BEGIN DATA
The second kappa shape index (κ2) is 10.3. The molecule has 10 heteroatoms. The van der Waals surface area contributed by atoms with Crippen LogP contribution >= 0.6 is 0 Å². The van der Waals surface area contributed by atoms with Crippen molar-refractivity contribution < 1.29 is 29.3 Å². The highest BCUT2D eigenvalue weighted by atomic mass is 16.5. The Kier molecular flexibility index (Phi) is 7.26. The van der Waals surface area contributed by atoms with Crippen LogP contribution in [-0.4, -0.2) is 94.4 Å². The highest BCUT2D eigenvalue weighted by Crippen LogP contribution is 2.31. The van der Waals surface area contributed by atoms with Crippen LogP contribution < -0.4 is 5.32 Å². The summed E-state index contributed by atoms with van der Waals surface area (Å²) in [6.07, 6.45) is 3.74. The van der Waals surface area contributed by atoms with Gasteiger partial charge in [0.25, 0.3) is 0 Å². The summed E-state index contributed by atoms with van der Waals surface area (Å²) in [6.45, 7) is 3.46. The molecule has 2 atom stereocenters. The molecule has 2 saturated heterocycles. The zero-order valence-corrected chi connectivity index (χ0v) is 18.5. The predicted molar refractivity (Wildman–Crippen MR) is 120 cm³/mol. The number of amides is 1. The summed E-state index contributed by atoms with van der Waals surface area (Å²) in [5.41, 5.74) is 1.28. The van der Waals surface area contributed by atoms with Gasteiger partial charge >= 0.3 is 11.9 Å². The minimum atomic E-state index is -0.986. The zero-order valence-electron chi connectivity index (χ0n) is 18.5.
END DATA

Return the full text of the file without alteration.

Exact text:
The second kappa shape index (κ2) is 10.3. The molecule has 10 heteroatoms. The van der Waals surface area contributed by atoms with Crippen LogP contribution >= 0.6 is 0 Å². The van der Waals surface area contributed by atoms with Crippen molar-refractivity contribution < 1.29 is 29.3 Å². The highest BCUT2D eigenvalue weighted by atomic mass is 16.5. The Kier molecular flexibility index (Phi) is 7.26. The van der Waals surface area contributed by atoms with Crippen LogP contribution in [-0.4, -0.2) is 94.4 Å². The highest BCUT2D eigenvalue weighted by Crippen LogP contribution is 2.31. The van der Waals surface area contributed by atoms with Crippen LogP contribution < -0.4 is 5.32 Å². The summed E-state index contributed by atoms with van der Waals surface area (Å²) in [6.07, 6.45) is 3.74. The van der Waals surface area contributed by atoms with Gasteiger partial charge in [0.25, 0.3) is 0 Å². The summed E-state index contributed by atoms with van der Waals surface area (Å²) in [6.45, 7) is 3.46. The molecule has 2 atom stereocenters. The molecule has 2 saturated heterocycles. The zero-order valence-corrected chi connectivity index (χ0v) is 18.5. The predicted molar refractivity (Wildman–Crippen MR) is 120 cm³/mol. The number of amides is 1. The summed E-state index contributed by atoms with van der Waals surface area (Å²) in [5.41, 5.74) is 1.28. The van der Waals surface area contributed by atoms with Gasteiger partial charge >= 0.3 is 11.9 Å². The minimum atomic E-state index is -0.986. The zero-order valence-electron chi connectivity index (χ0n) is 18.5.